5 Ways to Prepare for your Due Date

dr. lori gore-greenImpending parenthood is often a time fraught with a unique blend of excitement, anxiety and a whole host of other emotions. And while many claim that no one is ever fully prepared for parenthood, there are some concrete steps that expectant mothers and their partners can take in the days leading up to delivery. Below are some of the easiest ways to relieve stress related to the delivery process, simply through preparation.

Make a Go Bag

While this may seem fairly obvious, make a point to pack a bag that includes comfortable clothes that are easy to get into (think zip up hoodies, yoga pants, a warm shawl or fleece that you can wrap yourself in) without much movement or effort. I wouldn’t suggest bringing much in the way of jewelry or makeup. Instead pack simple, fragrance free products. The most important thing to include in your to go bag are any medications that you are currently taking or may need to take. Also, don’t forget to include your folder of important documents (outlined below) and extra pairs of underwear . 

Contingency plans

Whether you are having an induced labor or going the natural route, it’s important to have a plan in place for getting to the hospital, but it’s equally important to have a backup plan, and to have a plan for your other responsibilities. If you have another child or other children, make sure that they also have a go bag so that they can stay with a trusted babysitter or relative while you are in labor and recovering. Discuss the time frame for your expected delivery and make sure that this works with the guardian for your child. Create a document with all relevant information for your child, and for you. Do this well in advance so that you don’t have to worry about it when you are focusing on the delivery, and make a point to email a copy and give this guardian a printed copy. 

Automate Bill Pay

A month or two before your expected delivery date, make a point to automate or take care of any bills coming up in the next few months. While automated bill pay is a convenience that you may already take advantage of, if you haven’t started, now is a great time to try it. This way, you won’t have to worry about bills getting paid on time while your focus is elsewhere. You can always change this option once you are home, but the more things that you can automate while you are focusing on this birth, the better. Also, consider sharing your bill pay or “errand” calendar with your partner or a trusted confidante if you don’t have time to finish these tasks prior to delivery.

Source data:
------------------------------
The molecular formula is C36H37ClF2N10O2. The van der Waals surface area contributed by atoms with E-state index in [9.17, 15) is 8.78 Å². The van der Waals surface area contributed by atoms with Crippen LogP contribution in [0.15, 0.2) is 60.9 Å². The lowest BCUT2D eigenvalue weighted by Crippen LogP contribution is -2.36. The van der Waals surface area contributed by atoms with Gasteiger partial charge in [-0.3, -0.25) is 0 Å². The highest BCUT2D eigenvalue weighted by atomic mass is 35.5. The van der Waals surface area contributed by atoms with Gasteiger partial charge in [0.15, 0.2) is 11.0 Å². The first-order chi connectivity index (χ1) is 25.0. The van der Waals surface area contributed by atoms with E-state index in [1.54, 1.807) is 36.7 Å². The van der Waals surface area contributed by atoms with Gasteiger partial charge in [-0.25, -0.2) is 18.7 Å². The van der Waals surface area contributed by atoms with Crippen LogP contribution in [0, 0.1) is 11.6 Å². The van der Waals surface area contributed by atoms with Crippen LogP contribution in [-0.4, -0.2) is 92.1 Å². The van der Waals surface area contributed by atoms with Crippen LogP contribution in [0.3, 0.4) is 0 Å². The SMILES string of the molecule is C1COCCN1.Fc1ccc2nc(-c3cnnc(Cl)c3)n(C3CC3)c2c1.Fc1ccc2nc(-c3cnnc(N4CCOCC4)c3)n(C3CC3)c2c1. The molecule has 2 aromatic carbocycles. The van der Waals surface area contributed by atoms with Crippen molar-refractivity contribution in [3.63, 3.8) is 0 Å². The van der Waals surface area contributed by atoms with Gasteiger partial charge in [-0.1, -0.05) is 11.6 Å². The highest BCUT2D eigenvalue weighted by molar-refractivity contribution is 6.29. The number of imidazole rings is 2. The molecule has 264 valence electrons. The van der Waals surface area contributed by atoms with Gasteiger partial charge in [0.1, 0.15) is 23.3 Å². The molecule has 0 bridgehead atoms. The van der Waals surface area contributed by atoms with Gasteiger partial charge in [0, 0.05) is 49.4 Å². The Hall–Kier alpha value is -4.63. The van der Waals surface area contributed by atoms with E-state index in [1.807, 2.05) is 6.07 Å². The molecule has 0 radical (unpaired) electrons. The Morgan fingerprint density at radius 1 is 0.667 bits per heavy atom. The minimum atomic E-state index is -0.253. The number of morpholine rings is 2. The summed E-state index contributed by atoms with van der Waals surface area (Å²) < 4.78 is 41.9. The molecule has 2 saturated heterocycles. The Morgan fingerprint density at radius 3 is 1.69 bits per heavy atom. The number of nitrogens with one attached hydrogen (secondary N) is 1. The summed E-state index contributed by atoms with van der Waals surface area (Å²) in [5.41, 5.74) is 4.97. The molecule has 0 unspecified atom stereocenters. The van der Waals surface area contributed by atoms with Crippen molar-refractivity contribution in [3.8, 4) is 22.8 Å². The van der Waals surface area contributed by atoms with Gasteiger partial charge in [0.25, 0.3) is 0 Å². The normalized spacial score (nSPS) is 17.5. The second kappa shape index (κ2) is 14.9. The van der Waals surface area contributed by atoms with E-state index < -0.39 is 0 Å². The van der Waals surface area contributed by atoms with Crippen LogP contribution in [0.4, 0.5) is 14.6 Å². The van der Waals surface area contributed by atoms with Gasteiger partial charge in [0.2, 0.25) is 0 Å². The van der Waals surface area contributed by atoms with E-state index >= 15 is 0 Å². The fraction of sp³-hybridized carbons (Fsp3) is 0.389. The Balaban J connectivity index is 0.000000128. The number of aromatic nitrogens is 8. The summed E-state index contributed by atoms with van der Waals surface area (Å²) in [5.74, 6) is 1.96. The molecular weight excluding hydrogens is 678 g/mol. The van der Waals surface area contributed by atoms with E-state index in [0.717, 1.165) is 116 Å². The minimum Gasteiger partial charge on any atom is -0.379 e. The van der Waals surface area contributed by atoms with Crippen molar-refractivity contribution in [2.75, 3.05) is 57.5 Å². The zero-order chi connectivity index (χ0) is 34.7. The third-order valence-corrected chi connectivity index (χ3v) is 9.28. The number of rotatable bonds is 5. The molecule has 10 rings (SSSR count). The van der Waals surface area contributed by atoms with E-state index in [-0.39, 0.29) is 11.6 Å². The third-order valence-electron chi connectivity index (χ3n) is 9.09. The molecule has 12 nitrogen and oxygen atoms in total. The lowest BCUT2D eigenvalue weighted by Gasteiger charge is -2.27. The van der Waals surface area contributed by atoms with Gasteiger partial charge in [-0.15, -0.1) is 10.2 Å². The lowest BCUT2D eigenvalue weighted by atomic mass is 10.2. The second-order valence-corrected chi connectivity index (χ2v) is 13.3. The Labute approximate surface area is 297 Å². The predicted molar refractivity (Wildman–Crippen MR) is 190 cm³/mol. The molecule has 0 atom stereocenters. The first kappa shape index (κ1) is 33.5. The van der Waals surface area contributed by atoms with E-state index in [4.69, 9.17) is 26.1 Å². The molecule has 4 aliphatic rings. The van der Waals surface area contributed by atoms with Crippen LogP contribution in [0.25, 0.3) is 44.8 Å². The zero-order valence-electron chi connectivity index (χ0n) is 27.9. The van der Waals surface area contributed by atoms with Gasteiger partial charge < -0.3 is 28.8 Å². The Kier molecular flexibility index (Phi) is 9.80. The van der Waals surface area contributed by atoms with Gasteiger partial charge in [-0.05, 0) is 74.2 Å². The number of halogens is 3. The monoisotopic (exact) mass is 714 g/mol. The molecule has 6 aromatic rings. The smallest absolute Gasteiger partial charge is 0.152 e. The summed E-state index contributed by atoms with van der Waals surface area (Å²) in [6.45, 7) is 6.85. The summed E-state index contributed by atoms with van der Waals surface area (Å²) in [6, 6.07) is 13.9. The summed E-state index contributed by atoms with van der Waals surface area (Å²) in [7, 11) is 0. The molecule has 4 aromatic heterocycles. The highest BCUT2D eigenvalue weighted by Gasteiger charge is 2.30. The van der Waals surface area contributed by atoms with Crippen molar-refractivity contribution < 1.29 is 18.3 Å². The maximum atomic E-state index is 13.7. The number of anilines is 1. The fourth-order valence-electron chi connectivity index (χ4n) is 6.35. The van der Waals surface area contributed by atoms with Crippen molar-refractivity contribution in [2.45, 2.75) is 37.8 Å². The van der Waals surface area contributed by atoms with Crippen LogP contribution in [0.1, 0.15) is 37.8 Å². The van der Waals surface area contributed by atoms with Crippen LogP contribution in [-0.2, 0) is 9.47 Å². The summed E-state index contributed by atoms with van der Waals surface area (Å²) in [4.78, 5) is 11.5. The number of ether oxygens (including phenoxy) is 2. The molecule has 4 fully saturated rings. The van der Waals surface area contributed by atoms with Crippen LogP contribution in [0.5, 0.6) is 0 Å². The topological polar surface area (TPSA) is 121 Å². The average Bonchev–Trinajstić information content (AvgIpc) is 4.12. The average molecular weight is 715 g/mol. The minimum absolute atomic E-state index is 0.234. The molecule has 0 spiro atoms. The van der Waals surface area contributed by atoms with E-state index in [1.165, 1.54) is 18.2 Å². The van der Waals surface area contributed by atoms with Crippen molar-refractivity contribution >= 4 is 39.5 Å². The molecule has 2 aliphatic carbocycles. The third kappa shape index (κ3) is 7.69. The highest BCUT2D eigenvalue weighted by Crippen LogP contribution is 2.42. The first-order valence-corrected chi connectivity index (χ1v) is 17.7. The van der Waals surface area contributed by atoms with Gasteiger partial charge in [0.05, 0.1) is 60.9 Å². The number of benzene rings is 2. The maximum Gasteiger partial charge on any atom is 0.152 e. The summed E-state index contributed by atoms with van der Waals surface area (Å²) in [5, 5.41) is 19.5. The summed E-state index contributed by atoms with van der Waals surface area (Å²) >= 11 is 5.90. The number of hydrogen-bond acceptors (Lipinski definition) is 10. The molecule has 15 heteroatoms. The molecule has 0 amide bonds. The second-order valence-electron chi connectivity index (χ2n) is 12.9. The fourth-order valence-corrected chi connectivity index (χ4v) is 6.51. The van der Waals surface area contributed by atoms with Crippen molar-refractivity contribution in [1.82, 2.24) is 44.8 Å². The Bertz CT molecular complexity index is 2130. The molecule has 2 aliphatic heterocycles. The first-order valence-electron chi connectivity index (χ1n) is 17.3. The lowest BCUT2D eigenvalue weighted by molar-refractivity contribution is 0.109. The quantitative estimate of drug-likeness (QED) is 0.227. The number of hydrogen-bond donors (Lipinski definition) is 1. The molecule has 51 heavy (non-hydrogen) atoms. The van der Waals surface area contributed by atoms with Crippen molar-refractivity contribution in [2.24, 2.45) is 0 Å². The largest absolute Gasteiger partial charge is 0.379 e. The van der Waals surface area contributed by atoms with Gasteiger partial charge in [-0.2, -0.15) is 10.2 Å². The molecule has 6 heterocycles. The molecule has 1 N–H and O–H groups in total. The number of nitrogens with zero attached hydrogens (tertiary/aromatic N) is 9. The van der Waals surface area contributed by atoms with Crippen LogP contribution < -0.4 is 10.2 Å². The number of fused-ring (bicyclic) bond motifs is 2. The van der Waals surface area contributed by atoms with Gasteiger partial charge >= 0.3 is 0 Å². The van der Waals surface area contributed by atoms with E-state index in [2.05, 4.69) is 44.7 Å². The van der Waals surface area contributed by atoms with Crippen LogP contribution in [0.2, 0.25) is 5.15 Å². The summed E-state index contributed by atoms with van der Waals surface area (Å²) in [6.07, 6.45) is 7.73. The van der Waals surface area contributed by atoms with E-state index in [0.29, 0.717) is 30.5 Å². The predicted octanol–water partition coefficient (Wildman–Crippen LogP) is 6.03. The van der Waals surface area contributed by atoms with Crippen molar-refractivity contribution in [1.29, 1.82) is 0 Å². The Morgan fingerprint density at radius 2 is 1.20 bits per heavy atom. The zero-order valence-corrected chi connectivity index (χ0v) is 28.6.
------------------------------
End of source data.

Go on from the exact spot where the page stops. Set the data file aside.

Important Documents

While this may seem like the last thing on your mind as you approach your labor day, this is something that will reduce paper-work related-stress, and will serve you well even after the birth of your child. Early on, I recommend that you create a folder that includes copies of all important documents including a copy of your government-issued ID, a copy of your Health Insurance Card(s), a sheet that lists all of your current doctors and medications that you are taking – as well as any allergies. Additionally print out a sheet that includes your emergency contacts and their information. Also keep an updated copy of your will and any pertinent instructions regarding end of life care. Keep this information in a folder in your go bag, and leave a copy at home or in your safety deposit box and/or with your partner or family member(s). Make sure your partner or hospital companion keeps an eye on this folder once you arrive. While this may seem like a somewhat somber set of documents to procure in the midst of your pregnancy, it is all a part of being responsible for both your health and the health of your child. Talk to your doctor and ask if there is any other information that would be relevant to have on hand, or if there is any way to share this information beforehand (to cut back on the number of items you bring with you).

Be Kind to Your Body

Although this means different things to different people, there are certain things that you should do for yourself throughout your pregnancy. Finding ways to exercise regularly (from yoga, to walking to more aerobic workouts, always make sure you consult with your doctor and listen to your body). Make a point to meditate. Drink lots of water and eat healthy whole foods. Visit your doctor regularly, and never be afraid to ask any questions. And most importantly, find ways to de-stress your daily life.

There are a number of other ways that you can prepare for your child’s arrival. Preparing your home before you go to the hospital or birthing center is also a huge component of preparing for the birth. For more information on how to prepare, do your research and talk to your doctor.